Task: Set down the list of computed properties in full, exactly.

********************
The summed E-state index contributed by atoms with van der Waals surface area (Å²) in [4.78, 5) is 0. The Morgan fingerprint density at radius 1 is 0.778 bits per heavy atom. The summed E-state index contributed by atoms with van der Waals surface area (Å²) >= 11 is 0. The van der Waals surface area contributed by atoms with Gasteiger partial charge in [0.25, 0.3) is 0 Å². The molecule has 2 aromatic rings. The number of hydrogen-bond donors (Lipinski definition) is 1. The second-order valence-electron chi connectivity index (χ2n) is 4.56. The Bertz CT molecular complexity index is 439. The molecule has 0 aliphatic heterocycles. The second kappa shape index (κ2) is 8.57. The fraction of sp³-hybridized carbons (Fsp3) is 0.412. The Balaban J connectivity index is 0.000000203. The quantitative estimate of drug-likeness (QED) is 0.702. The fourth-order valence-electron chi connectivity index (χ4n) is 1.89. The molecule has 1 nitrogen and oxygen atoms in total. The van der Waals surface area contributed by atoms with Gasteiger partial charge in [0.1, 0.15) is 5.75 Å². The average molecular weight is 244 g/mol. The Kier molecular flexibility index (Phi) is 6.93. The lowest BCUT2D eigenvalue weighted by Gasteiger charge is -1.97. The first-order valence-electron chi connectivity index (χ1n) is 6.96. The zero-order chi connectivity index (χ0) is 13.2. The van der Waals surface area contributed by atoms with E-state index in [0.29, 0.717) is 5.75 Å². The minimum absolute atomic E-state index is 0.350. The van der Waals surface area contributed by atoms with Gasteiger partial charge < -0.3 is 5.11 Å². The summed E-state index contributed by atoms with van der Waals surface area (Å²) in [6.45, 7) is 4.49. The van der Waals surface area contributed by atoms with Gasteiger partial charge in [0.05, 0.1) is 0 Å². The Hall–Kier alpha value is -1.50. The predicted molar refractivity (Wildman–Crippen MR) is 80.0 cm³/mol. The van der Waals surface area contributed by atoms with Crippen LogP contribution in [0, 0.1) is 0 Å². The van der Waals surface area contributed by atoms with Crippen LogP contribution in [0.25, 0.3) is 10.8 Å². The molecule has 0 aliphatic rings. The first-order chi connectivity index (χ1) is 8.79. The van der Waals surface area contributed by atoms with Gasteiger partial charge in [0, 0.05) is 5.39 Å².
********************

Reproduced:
The summed E-state index contributed by atoms with van der Waals surface area (Å²) in [4.78, 5) is 0. The Morgan fingerprint density at radius 1 is 0.778 bits per heavy atom. The summed E-state index contributed by atoms with van der Waals surface area (Å²) >= 11 is 0. The van der Waals surface area contributed by atoms with Gasteiger partial charge in [0.25, 0.3) is 0 Å². The molecule has 2 aromatic rings. The number of hydrogen-bond donors (Lipinski definition) is 1. The second-order valence-electron chi connectivity index (χ2n) is 4.56. The Bertz CT molecular complexity index is 439. The molecule has 0 aliphatic heterocycles. The second kappa shape index (κ2) is 8.57. The fraction of sp³-hybridized carbons (Fsp3) is 0.412. The Balaban J connectivity index is 0.000000203. The quantitative estimate of drug-likeness (QED) is 0.702. The fourth-order valence-electron chi connectivity index (χ4n) is 1.89. The molecule has 1 nitrogen and oxygen atoms in total. The van der Waals surface area contributed by atoms with Gasteiger partial charge in [0.1, 0.15) is 5.75 Å². The average molecular weight is 244 g/mol. The Kier molecular flexibility index (Phi) is 6.93. The lowest BCUT2D eigenvalue weighted by Gasteiger charge is -1.97. The first-order valence-electron chi connectivity index (χ1n) is 6.96. The zero-order chi connectivity index (χ0) is 13.2. The van der Waals surface area contributed by atoms with E-state index in [0.29, 0.717) is 5.75 Å². The minimum absolute atomic E-state index is 0.350. The van der Waals surface area contributed by atoms with Gasteiger partial charge < -0.3 is 5.11 Å². The summed E-state index contributed by atoms with van der Waals surface area (Å²) in [6.45, 7) is 4.49. The van der Waals surface area contributed by atoms with Gasteiger partial charge in [0.05, 0.1) is 0 Å². The Hall–Kier alpha value is -1.50. The predicted molar refractivity (Wildman–Crippen MR) is 80.0 cm³/mol. The van der Waals surface area contributed by atoms with Crippen LogP contribution in [0, 0.1) is 0 Å². The van der Waals surface area contributed by atoms with Crippen LogP contribution in [0.25, 0.3) is 10.8 Å². The molecule has 0 aliphatic rings. The first-order chi connectivity index (χ1) is 8.79. The van der Waals surface area contributed by atoms with Gasteiger partial charge in [0, 0.05) is 5.39 Å².